That was my International Women’s Day.

8 thoughts on “A day in the life of a radical feminist lesbian separatist”

  1. You seem convinced that feminists see things that others don’t. Maybe some of those things are in your imaginations. I am not someone who has not benefitted from the ‘lens’ of feminism. I have seen through it and I have rejected it.

    You also say that you think non-feminists won’t discuss gender/feminism. I will! But feminists often don’t like to discuss it with me. I am one of those people who gets ‘blocked’ on twitter by feminists, for daring to argue with them for example.

    But you got laid last night which is more than can be said for me. So on that front, you win!

    1. I think you may get blocked because you have a tendency to put your opinion across rather aggressively (don’t worry; we’ve all done this before) and have a tendency to overlink to Mark Simpson. Both your own and Simpson’s writing tends to acknowledge that we live in a society which forces people into roles befitting gender, and that these roles are harmful.

      When feminists discuss an issue which applies to women, we are not denying that women are the only people who will experience objectification, or rape, etc. We are discussing an issue which pertains to women, and therefore the fact that something else applies to someone else is irrelevant to the discussion. I have always loathed bringing irrelevant issues into a debate, for example when I critique an aspect of coalition policy, someone pointing out that Labour were bad for civil liberties is irrelevant to the discussion.

      So many hate it when the argument is dragged off-course by your mentioning that things are bad for men, because it’s not relevant to the discussion of the issue at hand. That’s probably why you get blocked.

  2. Thanks for your analysis! Gosh it seems that women can analyse after all. And come to ridiculous conclusions, just like men!

    My ‘aggressiveness’ is a matter for interpretation but I think if we ‘analysed’ all my communications with people who have blocked me it would be hard to pinpoint where I have been aggressive. They really don’t like being challenged.

    You seem to think men and women are separate planets that cannot be spoken of in the same breath. I don’t and never will understand this.

    As for my references to Mark Simpson he happens to be the only other writer I know that actually considers gender currently, especially in relation to cultural representation without resorting to lame binary oppositions and giving one ‘sex’ a victim status over another.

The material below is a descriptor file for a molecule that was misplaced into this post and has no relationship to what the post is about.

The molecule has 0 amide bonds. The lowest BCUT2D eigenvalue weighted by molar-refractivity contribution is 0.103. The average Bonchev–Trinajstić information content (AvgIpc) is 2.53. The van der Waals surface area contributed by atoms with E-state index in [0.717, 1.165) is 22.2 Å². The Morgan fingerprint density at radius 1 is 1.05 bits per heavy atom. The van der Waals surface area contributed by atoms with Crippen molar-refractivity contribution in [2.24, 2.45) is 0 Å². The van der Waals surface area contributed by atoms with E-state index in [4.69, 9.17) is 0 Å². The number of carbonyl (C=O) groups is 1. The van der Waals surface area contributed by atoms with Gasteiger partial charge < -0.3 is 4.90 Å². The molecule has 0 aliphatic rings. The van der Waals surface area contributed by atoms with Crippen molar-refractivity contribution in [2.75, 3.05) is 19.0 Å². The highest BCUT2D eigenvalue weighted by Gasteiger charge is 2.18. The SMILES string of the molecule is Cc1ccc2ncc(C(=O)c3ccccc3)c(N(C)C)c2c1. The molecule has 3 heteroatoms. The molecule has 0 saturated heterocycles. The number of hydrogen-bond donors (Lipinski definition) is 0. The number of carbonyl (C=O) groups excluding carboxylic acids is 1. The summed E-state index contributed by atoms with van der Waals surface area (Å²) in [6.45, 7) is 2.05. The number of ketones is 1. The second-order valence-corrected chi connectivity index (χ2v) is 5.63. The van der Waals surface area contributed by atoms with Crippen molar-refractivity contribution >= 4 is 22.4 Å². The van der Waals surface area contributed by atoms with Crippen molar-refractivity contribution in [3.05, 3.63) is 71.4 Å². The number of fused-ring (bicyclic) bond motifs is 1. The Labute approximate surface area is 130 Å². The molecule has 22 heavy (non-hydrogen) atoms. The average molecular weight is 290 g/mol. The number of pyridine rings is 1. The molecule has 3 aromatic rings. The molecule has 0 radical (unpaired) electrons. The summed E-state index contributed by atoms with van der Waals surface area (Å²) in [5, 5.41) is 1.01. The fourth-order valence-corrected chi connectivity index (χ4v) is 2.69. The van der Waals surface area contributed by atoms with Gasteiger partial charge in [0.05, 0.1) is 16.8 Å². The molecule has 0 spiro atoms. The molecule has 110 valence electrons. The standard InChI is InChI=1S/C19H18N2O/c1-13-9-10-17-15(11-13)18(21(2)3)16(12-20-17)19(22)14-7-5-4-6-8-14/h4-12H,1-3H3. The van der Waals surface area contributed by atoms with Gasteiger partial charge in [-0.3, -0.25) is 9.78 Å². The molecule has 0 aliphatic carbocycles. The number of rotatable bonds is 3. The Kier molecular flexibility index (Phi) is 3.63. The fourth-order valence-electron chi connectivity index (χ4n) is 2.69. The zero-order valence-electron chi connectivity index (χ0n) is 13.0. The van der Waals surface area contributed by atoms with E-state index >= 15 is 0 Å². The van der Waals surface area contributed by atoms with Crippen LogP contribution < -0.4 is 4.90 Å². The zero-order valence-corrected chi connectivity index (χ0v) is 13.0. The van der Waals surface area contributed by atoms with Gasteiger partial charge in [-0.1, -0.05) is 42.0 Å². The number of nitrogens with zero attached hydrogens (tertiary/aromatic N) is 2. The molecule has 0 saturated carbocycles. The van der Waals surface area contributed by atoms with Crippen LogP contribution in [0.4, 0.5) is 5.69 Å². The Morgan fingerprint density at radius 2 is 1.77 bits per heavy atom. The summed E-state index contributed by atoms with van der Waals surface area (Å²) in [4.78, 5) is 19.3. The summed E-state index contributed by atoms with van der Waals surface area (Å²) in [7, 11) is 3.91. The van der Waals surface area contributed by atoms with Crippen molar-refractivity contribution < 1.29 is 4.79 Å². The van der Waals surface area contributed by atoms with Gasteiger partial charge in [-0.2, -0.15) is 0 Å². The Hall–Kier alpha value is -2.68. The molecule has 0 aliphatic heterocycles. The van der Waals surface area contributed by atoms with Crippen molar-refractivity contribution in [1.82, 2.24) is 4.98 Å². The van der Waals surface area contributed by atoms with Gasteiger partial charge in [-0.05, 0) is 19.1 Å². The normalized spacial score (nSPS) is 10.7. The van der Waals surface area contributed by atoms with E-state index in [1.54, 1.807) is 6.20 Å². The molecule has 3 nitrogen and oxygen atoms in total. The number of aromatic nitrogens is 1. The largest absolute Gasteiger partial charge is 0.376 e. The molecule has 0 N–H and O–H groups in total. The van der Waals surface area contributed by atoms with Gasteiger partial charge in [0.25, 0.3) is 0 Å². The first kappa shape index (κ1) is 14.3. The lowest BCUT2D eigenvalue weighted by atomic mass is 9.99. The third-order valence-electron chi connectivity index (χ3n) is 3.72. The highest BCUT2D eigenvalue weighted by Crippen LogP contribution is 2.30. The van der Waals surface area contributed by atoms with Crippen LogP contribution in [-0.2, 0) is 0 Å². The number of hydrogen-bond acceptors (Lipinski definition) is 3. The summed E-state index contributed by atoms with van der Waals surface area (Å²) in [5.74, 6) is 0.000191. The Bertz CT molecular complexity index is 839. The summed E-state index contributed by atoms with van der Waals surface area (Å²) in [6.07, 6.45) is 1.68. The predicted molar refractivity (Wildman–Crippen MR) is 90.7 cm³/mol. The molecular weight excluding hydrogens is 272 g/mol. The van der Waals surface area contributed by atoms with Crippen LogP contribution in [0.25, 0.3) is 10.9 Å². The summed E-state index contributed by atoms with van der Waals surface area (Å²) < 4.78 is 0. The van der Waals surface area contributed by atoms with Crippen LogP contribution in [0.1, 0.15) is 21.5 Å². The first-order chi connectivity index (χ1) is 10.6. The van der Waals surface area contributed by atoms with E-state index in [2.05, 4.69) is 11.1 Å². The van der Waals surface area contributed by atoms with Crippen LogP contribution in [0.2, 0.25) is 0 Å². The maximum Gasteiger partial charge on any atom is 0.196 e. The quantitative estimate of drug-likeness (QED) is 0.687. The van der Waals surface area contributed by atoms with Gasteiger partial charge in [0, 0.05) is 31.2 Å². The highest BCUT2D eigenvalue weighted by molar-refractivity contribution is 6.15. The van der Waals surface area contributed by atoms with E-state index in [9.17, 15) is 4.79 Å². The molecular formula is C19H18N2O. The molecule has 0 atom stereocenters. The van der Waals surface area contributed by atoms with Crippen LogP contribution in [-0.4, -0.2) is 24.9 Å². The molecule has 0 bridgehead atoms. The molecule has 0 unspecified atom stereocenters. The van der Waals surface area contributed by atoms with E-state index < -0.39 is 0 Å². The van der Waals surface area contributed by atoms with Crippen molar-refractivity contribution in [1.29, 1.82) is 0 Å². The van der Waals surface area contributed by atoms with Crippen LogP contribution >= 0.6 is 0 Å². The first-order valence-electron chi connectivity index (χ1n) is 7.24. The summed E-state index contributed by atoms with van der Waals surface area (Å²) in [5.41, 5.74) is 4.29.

Also your focus on women ignores issues of trans people and people who do not identify as either men or women. But you are a woman I think, so maybe you are just looking out for number one.

    1. See, the aggressiveness comes through in the resort to personal attacks: “But you are a woman I think, so maybe you are just looking out for number one.”

      When I talk about men and women, I talk of the roles into which we are forced, and how society enforces these. I am talking of issues which pertain to people squashed into one role or another, and people who identify in one role or another. It’s coded into our language. We have male, we have female, we have no word for anything else. With my level of cis privilege, I do not feel comfortable writing about the experiences of trans/intersex/genderqueer people.

      We’re all on the same side in smashing binary notions of gender, I think.

  3. I think trans people would rather be acknowledged as existing than not.

    we have plenty of words for gender identities other than those of ‘male’ and ‘female’ but I will leave you to your research skills to find out what they are.

    I think suggesting that you are interested in women’s issues because you are self-interested as a woman is not a personal attack but a comment on pretty well the whole of feminism. sorry if I directed it at you specifically it goes for all your sisters too.

    I don’t see any evidence of you challenging the gender binary at all. If you do then feel free to show me where and how.

  4. @Stavvers
    We’re all on the same side in smashing binary notions of gender, I think.
    This tends to be how it works with QRG. She’s sort of like a troll who agrees with you quite aggressively from a weird direction while getting distracted by gay porn. You get used to it.

    @Quiet Riot Girl
    I don’t see any evidence of you challenging the gender binary at all. If you do then feel free to show me where and how.
    She’s pretty angry about the gender bit of the censushere. Though I don’t think there’s much room for challenging it except shouting at the internet.

    Regarding pancakes, I was minimising the day and not the cause. All my flippancy was for the calendar and not the struggle against gender oppression.